(127.) See Federal Employers' Liability Act, ch. 149, [section] 3, 35 Stat. 65, 66 (1908) (current version codified at 45 U.S.C. [section] 53 (2006)) ("[T]he fact that the employee may have been guilty of contributory negligence shall not bar a recovery, but the damages shall be diminished by the jury in proportion to the amount of negligence attributable to such employee.").

(128.) See 42 CONG. REC. 4435 (1908) (statement of Rep. Henry Clayton) ("It is urged by some that such a provision is impracticable of administration and that juries will not divide the damages in accordance with the negligence committed by each.").

(129.) See J. Shahar Dillbary, Apportioning Liability Behind a Veil of Uncertainty, 62 HASTINGS L.J. 1729, 1733 (2011) (discussing the merits of contributory negligence and apportioned liability).

(130.) NEIL VIDMAR, MEDICAL MALPRACTICE AND THE AMERICAN JURY 3 (1995).

(131.) Vidmar provides empirical evidence and case studies questioning many of the strongest anti-jury arguments in medical malpractice cases--arguments that apply equally to patent cases--including that juries "favor[] plaintiffs," that juries are "not competent to decide the complex technical issues," that juries are confused by "'hired gun' experts," that juries are "unreliable and capricious" in their liability and damage decisions, and that the professionals can make better decisions on damages. Id. at 7. While it would be impossible to prove that juries are objectively beneficial to complex litigation, Vidmar concludes that critics' evidence does not support their claims of jury malfeasance. Id. at 22. Vidmar calls the critics' charges a "major misdiagnosis." Id. at 265. Further, Vidmar finds that empirical evidence does not support the hypothesis that objective legal professionals reach better results than a lay jury. Id. at 234.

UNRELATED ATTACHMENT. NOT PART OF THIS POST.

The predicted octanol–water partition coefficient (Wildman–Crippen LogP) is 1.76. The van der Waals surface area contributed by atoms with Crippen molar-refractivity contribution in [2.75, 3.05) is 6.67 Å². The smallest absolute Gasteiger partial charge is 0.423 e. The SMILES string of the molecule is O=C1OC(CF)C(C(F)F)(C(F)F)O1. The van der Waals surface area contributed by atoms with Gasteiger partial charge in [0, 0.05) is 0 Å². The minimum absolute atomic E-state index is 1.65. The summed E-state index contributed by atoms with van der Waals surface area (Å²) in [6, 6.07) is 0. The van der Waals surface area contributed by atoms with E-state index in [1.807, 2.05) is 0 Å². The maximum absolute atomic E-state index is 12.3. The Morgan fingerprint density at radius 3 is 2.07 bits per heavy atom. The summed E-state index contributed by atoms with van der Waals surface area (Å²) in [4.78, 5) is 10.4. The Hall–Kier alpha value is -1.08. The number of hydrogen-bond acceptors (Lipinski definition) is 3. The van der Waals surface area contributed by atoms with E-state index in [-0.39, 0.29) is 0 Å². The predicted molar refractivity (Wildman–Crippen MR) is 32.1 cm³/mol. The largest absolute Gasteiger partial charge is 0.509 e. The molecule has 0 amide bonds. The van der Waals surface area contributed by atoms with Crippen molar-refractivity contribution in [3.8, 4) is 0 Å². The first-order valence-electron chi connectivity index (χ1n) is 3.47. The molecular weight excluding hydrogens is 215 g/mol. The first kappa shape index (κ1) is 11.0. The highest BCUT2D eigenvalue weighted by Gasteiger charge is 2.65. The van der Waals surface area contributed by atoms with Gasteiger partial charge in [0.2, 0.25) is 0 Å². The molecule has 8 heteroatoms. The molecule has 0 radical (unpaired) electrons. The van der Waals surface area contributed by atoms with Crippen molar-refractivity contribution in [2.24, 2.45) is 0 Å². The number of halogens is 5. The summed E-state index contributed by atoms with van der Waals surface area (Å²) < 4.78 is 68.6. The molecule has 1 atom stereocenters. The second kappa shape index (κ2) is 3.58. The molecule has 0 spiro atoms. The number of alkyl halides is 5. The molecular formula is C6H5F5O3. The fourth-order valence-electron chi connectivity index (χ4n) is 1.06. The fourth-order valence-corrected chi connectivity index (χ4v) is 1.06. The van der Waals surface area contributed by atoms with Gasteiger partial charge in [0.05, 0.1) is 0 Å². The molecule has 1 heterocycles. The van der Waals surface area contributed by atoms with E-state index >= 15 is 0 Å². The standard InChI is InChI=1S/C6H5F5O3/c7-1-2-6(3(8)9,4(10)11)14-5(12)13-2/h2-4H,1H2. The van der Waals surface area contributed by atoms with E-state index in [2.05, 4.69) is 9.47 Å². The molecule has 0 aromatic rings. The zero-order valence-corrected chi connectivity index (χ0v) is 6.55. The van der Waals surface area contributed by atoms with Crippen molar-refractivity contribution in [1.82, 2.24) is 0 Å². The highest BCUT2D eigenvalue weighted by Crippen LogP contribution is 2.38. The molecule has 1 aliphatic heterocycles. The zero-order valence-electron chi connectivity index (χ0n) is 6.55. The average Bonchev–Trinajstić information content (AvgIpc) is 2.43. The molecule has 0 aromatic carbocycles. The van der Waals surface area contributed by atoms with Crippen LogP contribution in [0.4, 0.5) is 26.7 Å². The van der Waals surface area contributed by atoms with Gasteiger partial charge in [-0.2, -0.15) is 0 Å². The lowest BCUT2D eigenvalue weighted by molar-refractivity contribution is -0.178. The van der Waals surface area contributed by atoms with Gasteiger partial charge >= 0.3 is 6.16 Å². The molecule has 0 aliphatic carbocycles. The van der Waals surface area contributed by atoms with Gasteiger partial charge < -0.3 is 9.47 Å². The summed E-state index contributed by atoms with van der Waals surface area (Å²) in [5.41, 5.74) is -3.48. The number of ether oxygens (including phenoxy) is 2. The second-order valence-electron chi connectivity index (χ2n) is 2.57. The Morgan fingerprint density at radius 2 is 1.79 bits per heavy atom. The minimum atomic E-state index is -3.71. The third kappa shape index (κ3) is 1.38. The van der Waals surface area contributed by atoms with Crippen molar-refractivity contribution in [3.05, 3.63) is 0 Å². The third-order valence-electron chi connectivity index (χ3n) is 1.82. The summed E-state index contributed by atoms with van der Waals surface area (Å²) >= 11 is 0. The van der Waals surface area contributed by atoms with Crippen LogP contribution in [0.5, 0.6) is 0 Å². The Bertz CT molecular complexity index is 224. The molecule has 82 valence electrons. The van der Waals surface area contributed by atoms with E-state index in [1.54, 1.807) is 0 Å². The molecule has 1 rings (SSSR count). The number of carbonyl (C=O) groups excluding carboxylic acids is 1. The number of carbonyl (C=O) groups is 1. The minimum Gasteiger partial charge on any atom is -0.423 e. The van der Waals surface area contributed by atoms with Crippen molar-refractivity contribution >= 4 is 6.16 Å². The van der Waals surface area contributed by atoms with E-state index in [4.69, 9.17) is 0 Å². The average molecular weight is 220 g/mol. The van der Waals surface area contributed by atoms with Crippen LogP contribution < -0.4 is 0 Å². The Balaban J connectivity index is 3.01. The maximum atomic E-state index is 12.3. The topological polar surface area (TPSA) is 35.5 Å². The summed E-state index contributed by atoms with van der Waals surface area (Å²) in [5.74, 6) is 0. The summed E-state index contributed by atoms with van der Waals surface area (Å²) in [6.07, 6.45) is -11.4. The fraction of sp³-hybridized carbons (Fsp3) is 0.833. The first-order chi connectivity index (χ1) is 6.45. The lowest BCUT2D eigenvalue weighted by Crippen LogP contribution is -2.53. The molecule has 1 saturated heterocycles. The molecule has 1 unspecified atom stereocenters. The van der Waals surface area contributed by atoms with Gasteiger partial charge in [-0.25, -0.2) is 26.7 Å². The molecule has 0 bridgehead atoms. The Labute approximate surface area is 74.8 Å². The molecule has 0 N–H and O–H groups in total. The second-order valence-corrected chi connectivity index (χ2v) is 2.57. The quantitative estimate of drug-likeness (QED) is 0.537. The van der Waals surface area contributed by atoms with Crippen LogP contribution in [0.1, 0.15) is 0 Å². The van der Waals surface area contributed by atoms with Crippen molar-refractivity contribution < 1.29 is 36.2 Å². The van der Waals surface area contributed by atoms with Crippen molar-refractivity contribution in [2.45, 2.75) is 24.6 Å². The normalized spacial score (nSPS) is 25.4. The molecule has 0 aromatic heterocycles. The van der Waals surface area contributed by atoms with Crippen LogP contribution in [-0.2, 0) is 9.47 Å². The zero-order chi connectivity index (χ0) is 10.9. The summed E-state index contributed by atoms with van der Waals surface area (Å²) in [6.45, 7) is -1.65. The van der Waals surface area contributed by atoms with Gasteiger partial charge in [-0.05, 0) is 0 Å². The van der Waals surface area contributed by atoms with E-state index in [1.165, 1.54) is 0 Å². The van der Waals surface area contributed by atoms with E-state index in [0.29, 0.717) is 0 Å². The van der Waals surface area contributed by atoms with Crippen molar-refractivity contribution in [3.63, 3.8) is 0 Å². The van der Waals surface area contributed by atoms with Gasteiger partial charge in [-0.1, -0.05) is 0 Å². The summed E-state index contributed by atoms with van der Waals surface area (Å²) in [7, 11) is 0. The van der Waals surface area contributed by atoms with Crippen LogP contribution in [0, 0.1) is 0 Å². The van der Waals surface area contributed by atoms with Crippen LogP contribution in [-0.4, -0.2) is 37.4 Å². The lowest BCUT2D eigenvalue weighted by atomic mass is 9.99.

(132.) Id. at 158 (quoting Valerie P. Hans & Sanja Kutnjak Ivkovich, Jurors and Experts, 16 ADVOCATE: THE MAGAZINE FOR DELAWARE TRIAL LAWYERS 17, 20 (1994)).

(133.) See, e.g., Blue Cross & Blue Shield United of Wis. v. Marshfield Clinic, 152 F.3d 588, 592 (7th Cir. 1998) (noting that it was proper to measure damages by apportioning the defendant's profits through a comparison of profits before and during anticompetitive activity).

(134.) See Root v. Ry. Co., 105 U.S. 189, 214 15 (1881) ("The rule adopted was that which the court in fact applies in cases of trustees who have committed breaches of trust by an unlawful use of the trust property for their own advantage; that is, to require them to refund the amount of profit which they have actually realized.").

(135.) See Blue Cross, 152 F.3d at 593 (Posner, C.J.) (calling the plaintiff's expert damage reports "worthless" because they failed to account for factors other than anticompetitive behavior that may have led to profit increases).